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Section 15, Update Method for Easier Balancing of Papermill Rolls with the Benefit of Reducing or Eliminating the Possibility of Whip

Basic Facts to Understand Before Proceeding

Dynamic unbalance is the vectorial summation of its static and couple unbalance components.

For most rolls with dynamic unbalance, the static unbalance component is considerably larger than the couple unbalance component.

Most papermill rolls run at a speed that is 25 percent below their first critical speeds or less and, therefore, will not go into resonant whirl ("whip" at first critical speed of the roll).

For the higher speed, smaller diameter rolls where operating speeds fall into their critical speed ranges (resonant whirl), it is almost always the first critical that is reached. Very rarely is the second critical speed reached, except in extraordinarily long and slender rolls. For such rolls, it is usually reached only at relatively high speeds.

Resonant whirl (rotor resonant to a vibration frequency equal to its own rpm) at the first critical speed causes the roll to bow or whip with its largest deflection in the center.

Roll resonant whirl at its first critical speed resonates the 1 x rpm vibration component due to its static unbalance. It does not resonate its component due to couple unbalance. (Couple unbalance vibration would be resonated by a roll running at its second critical.)

For a roll subject to resonance, separation of static unbalance from couple unbalance can provide a much simpler basis for preventing or correcting whip than the usual dynamic balancing.

The machining of roll shells (in preparation for assembling roll heads) usually causes very large static unbalance. In the lathe, both ends are usually displaced eccentrically, in phase with each other. Or, the pipe or tube from which the shell is machined will have more probability of a bow in the center, which when machined straight, removes much more material on one side of the roll than on its opposite side.

A roll subject to resonant whirl or whip, requires the placing of its balancing weights inside the roll, at correction planes inward from each of its two bearing locations, approximately one-fourth of the total roll length. (Roll length is measured from bearing center to bearing center.)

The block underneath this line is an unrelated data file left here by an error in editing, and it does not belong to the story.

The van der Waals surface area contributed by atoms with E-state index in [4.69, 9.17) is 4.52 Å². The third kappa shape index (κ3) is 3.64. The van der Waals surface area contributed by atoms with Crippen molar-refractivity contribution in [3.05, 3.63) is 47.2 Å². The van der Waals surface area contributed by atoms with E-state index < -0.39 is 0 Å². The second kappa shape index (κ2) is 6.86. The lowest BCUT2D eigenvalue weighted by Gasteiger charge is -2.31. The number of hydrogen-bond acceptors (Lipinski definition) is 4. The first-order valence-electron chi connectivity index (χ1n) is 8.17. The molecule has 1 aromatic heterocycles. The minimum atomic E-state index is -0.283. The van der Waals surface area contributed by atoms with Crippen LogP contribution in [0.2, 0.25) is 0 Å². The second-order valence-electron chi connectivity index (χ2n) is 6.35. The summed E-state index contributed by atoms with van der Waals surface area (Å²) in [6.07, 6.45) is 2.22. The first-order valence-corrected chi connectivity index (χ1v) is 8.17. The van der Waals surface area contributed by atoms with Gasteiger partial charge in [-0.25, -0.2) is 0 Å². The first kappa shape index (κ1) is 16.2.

Balancing Procedure

After the roll's shell is machined to receive its heads, do not assemble the heads before balancing. Instead, place the machined (or rough machined) shell on an ordinary static balancing stand, rolling on the outside diameter of the shell. If one is not available, use the dynamic balancing machine as a static balancing stand by disconnecting the drive.

Determine the correction planes by obtaining the expected distance between the roll's bearing centers. The correction planes will be at a distance of one-fourth of this length, measured inward from each bearing center.

Determine the shell's static unbalance. A relatively rough tolerance may be used, since after the heads are put in place, the roll will again become statically unbalanced (but not as much as the shell's original static unbalance). As the roll's largest static unbalance originated in the machined shell, two static counterbalance weights can now be readily placed inside in the correct planes the open-ended shell.

After the shell is statically balanced, complete the assembly of the roll by adding the heads. Perform whatever further machining is required.

Dynamically balance the assembled roll as you would any other type rotor, by making corrections on the roll ends or heads. Usually the corrections at this stage are considerably smaller than the original static balancing correction. It may not be necessary to put additional balancing weights inside the roll.

Suggestions for Driving Rolls While Still Mounted in the Papermachine

A. Air motor, pulley and wrap around belt.

B. A boat trailer wheel and tire, driven by any variable speed source.

If drive source does not permit constant speed, set vibration instrument filter for frequency to desired balancing speed. Run variable speed drive rpm to about 10 percent, or more, above the desired balancing speed. Decelerate the rotor through the desired balancing speed, noting phase and amplitude at that speed only. The amplitude meter will "peak" as the rotor reaches the desired balancing speed. When the peak is reached, mentally record phase and amplitude. (It will be changing with change in speed.)

If phase change occurs too quickly to be read practically, then switch filter to out/off position as the peak is approached. The filter out/off readings of phase and amplitude will be valid even though the strobelight image or digital phase reading might be slightly erratic, but still readable.

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